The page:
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The Entwined Fate of Electricity and Cycling

By Christopher Ashley

The advent of e-bikes should have you all thinking about electricity and cycling. Faraday’s discoveries of the electromagnetic fields have as long a history as cycling – and they both came of age at the same time. 


I remember my dad buying a bike that had a dynamo on it when I must have been younger than 10. He was a physics teacher and explained to me what a dynamo was, how it worked by taking energy from the spinning wheel and converting it into electricity. I was amazed! He then threw away the dynamo. But why?

As the channel explains, for people worried about speed and power efficiency, dynamos do sap a bit of both to keep the lights on. But now that hubs are far more efficient, my dad would probably give them another go. Maybe bicycles will borrow power-recovery braking from cars – if you know a start up doing this, link us below!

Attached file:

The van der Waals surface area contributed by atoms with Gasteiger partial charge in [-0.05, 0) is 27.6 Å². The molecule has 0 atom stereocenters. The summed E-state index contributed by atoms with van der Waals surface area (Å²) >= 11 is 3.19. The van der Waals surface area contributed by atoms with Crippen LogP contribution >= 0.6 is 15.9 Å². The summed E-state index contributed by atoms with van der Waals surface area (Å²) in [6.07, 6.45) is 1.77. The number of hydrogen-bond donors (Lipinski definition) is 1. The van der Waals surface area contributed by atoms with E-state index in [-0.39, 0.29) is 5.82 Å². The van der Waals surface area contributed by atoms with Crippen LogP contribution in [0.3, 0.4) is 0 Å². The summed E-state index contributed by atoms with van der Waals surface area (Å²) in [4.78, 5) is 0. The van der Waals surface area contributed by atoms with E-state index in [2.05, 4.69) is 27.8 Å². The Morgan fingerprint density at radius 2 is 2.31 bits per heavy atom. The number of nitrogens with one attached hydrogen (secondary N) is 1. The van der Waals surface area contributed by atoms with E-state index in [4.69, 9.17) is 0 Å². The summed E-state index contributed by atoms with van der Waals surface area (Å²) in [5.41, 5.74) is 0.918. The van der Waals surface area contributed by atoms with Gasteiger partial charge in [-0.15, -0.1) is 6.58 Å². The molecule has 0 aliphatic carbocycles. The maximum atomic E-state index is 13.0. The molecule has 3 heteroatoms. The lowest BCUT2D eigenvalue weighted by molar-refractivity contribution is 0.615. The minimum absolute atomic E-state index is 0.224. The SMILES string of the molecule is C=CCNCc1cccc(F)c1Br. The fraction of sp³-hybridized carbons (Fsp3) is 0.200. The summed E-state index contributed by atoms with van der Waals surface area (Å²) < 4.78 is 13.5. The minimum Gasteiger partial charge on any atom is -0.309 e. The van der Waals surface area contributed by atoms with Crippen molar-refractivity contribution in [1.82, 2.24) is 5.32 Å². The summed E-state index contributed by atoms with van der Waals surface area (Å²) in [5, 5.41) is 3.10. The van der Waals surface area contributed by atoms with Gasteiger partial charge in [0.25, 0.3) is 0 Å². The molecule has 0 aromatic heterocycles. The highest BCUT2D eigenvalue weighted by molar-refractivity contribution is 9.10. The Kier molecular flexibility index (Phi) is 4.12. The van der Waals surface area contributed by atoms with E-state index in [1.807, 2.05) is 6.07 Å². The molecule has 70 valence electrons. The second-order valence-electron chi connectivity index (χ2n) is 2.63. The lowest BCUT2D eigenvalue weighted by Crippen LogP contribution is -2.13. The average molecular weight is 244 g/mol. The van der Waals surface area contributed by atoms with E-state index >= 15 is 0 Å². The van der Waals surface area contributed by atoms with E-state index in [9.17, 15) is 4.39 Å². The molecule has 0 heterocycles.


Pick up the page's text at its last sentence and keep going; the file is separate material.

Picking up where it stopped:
We know that the performance and efficiency of electronic motors has improved dramatically in recent years. If you haven’t ridden an electronic bike yet – take one for a test ride! But electronic cycling isn’t just about motors. What about electronic gear shifters – are they durable?

This video proves that modern water proofing standards are beyond impressive. There’s also lots of data to back up manufacturers claims that wireless shifters are more reliable than cable when both are maintained properly. Be brave and consider upgrading your groupset to electric.


The 2nd day I wore my smartwatch to work it buzzed me after 2 hours asking me to rate my sleep. I assure you I was awake – 60 minutes of that time was in a Google Meet! It’s shocking to find out how sedentary my 9 to 5 is. Data is revealing, but telemetry is the holy grail:

I love this video. While I’ve stopped looking at the watts I put out on my commutes, I’m still fascinated by the telemetry of a hill.  Maybe it’s because going up is always the least (and most) fun part of cycling. Forget aerodynamics and weight by the gram. The electricity you generate on a climb tells you the most about your body.